Riyadh – The Saudi-based National Society for Human Rights (NSHR) condemned the “flagrant violation of the human rights, beating, degradation and humiliation” of Qatari citizen Hamad Al-Marri after he returned from the annual Hajj pilgrimage.
It said that filming the assault and publishing the video presented a loud case of “crimes against human rights principles.”
The rights body said it had closely monitored the case of Al-Marri since the video’s release and identified that the person featured was Al-Marri, who completed Hajj under an initiative put forth by the Custodian of the Two Holy Mosques King Salman bin Abdulaziz.
It added that Al-Marri had left Saudi Arabia safe and well.
Al-Marri had entered the Kingdom through the Salwa border crossing, which was opened
exceptionally for Qatari pilgrims.
“Society representatives tried to reach Hamad Al-Marri to check on his well-being, but this was impossible because all means of communication with him were cut. The possibility of locating him has also proved difficult,” it said.
“We call on the National Human Rights Committee of the State of Qatar and all international human rights organizations to do their duty to ensure the disclosure of the fate of this Qatari citizen and to protect him from the attacks and violations that have been committed against him,” NSHR said in a statement.
It also demanded that his safety be ensured and that he “not be subject to pressure imposed by certain political dictates because of his right to perform Hajj and his right to freedom of expression”.
It also demanded that all those “who exploited their political power, abuse and torture be prosecuted.”
“We also call on all institutions and institutions in Qatar to work hard to protect Hamad al-Marri and prosecute those who assaulted him regardless of their positions and forced him to film after entering the Qatari territory, and to facilitate his return to his home and his family and his right to travel and freedom of expression and the enjoyment of all natural guarantees and rights guaranteed by international treaties and human rights conventions.”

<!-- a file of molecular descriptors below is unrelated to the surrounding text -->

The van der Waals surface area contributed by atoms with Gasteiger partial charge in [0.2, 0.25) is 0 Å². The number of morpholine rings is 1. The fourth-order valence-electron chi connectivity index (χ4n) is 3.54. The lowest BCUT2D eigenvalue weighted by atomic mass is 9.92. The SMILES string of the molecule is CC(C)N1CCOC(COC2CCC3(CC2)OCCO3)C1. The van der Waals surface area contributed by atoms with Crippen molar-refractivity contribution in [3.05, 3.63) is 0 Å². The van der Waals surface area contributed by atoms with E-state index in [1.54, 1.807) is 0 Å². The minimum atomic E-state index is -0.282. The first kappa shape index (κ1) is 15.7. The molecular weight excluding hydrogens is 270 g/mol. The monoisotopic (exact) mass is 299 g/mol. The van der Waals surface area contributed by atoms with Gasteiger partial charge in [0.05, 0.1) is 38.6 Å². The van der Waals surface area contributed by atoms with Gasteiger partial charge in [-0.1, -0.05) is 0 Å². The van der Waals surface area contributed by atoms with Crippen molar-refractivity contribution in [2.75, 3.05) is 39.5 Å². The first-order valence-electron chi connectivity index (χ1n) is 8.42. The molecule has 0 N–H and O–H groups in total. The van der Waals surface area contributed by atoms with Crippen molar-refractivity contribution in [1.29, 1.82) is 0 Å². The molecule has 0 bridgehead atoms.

The society said it had been established that the attack on Al-Marri was directly related to his appearance in the media, including the Saudi news channel broadcasting from holy sites, contrary to the official speech of his country’s authorities that had denied the existence of Qatari pilgrims.
“The National Society for Human Rights asserts that it will provide international human rights organizations with a list of Qataris who have come to Hajj to follow up on their situation and ensure their safety,” it said.
It also called on its Qatari counterpart, the National Human Rights Commission and all human rights associations, organizations and committees in the world to shoulder their legal and moral responsibilities.